Recommendation #2: FedDev Ontario should review its current performance measurement strategy and refine its data collection to ensure it is appropriate for measuring the outcomes of the program. Including CFDCs and academics in the review and identification of indictors would be an effective way of ensuring the appropriateness of the indicators for measuring success.

In addition to the performance measurement challenges, the administration of the recipient survey identified that the recipient contact information currently are not standard and are insufficient (e.g., no project name, missing information on project descriptions). This lack of information meant that it was not possible to provide information to survey recipients on their EODP projects, which could have been valuable in ensuring the reliability of the information gathered. FedDev Ontario representatives also raised the question as to whether the contact information is accurate.

Recommendation #3: FedDev Ontario and CFDCs should ensure that a standardized, up-to-date list of recipients is maintained. This list should include complete information on the recipients (e.g., name, e-mail address) as well as specific project identifiers (e.g., project name, project type). This information will be required should FedDev Ontario wish to survey its recipient population for future evaluations. Alternatively, FedDev Ontario could implement a post-project feedback form, which could be administered to recipients following the completion of the project. This form could collect information on the impacts of the project. The results could be entered into a database and be used for both ongoing management and evaluation purposes.

With respect to economy, the current delivery model maximizes effectiveness, as it uses an existing structure already in place for regional economic development.

The current delivery mechanism is viewed as the most effective for program delivery, as it uses the CFDC structure which is already in place for the delivery of other regional economic development programs. It also capitalizes on the use of local knowledge, facilitates local decision-making, and addresses local needs. This model has resulted in leveraging an average of $4.20 per EODP dollar invested and the development of partnerships (3.6 partners per community development projects).

With respect to regional projects, the evaluation raises questions as to whether the current model for their delivery is appropriate.

While the evaluation did not examine the effectiveness of the delivery of regional projects, this issue was raised by interviewees both in the context of program improvements and the delivery model being used. Key issues raised with respect to the regional projects included difficulties with administration (e.g., selection of projects, length of time to get them implemented) and a lack of control over the implementation of those projects. It was suggested that the delivery of regional projects could be improved by having FedDev Ontario coordinate them.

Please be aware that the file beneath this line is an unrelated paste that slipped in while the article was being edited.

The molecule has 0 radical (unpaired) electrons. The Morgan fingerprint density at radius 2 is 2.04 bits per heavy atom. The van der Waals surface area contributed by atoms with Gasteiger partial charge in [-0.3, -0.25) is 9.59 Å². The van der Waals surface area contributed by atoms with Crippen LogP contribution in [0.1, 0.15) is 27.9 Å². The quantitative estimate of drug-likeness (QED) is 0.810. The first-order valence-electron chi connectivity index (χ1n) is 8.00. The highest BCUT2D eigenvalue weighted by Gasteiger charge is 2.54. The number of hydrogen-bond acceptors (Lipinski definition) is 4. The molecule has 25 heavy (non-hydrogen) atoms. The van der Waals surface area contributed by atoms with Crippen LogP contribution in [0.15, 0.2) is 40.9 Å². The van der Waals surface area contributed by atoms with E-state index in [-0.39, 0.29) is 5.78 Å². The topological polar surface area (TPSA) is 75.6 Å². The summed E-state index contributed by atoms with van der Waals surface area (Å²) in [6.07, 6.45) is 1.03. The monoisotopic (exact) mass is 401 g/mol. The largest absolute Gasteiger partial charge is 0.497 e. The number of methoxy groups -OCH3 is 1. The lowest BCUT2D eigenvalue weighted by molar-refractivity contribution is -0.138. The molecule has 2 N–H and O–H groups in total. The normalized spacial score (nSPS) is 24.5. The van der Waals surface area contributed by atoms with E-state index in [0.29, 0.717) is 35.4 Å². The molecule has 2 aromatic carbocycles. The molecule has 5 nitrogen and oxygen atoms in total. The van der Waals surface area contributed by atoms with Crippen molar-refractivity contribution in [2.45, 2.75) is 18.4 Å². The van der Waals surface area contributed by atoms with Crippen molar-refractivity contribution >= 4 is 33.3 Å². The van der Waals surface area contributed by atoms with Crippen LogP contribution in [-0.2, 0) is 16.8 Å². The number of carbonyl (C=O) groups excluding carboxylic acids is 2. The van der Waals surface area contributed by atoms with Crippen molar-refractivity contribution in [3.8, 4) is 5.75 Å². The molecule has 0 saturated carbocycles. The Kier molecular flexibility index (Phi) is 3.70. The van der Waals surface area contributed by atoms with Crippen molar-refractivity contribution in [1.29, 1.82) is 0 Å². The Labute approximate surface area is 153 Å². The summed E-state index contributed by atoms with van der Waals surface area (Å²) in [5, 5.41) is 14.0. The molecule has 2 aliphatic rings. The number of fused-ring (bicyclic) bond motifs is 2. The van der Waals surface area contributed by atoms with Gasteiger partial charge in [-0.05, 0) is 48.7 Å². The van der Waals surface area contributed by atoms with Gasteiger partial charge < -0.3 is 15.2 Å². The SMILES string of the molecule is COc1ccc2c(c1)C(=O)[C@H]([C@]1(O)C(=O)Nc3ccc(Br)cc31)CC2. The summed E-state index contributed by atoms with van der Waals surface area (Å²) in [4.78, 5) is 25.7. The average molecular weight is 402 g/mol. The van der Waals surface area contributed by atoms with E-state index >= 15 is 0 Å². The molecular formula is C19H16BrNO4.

Recommendation #4: Since this issue has been identified in previous evaluations, FedDev Ontario should examine alternative delivery options for regional projects to determine whether they could be delivered more efficiently.

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Supporting Appendices

(Note : Annexes are available via an Access to Information Request)

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Appendix B. EODP Logic Model

EODP Logic Model

Figure 5 - EODP Logic Model (the long description is located below the image)
Description of Figure

The figure is a logic model that shows a series of boxes connected with upward-flowing arrows. The boxes line up with three categories: "Activities," "Outputs," and "Program Outcomes." Within "Program Outcomes," there are three subcategories which are, "Immediate," "Intermediate," and "Ultimate."

The three boxes at the bottom of the model line up with the "Activities" category label. The first says, "Facilitating and Coordinating Partnerships and Networks." It has an arrow which flows upwards to a box in the "Outputs" category. This box says, "MOUs, Partnerships & Networks."

The second box at the bottom of the model in the "Activities" category says, "Providing Non-Financial Support to CFDCs, Communities and Others." This box has an arrow that flows up to a box in the "Outputs" category. That box says, "Information Sessions, Monitoring/Guidance and Advice."

The third box in the "Activities" category says, "Providing Funding to CFDCs, Networks and Other Recipients." It has an arrow flowing up to a box in the "Outputs" category and that box says, "Funding Agreements to CFDCs, Networks and Other Eligible Recipients."

All three of the boxes in the "Outputs" category are connected and flow equally up to the "Program Outcomes" category and the three subcategories therein. The first subcategory, "Immediate," has six boxes. The first says, "Innovation & ICT Deployment." The second box says, "Improved Business Development." The third says, "Improved Community Development." The fourth says, "Improved Skills Development." The fifth says, "Attraction, Retention & Development of Youth." The last box says, "Improved Access to Capital & Leveraged Capital."

These boxes all have arrows which flow up to the next subcategory of "Program Outcomes," which is "Intermediate." There are also six boxes in this category which correspond to the six in the "Immediate" category respectively.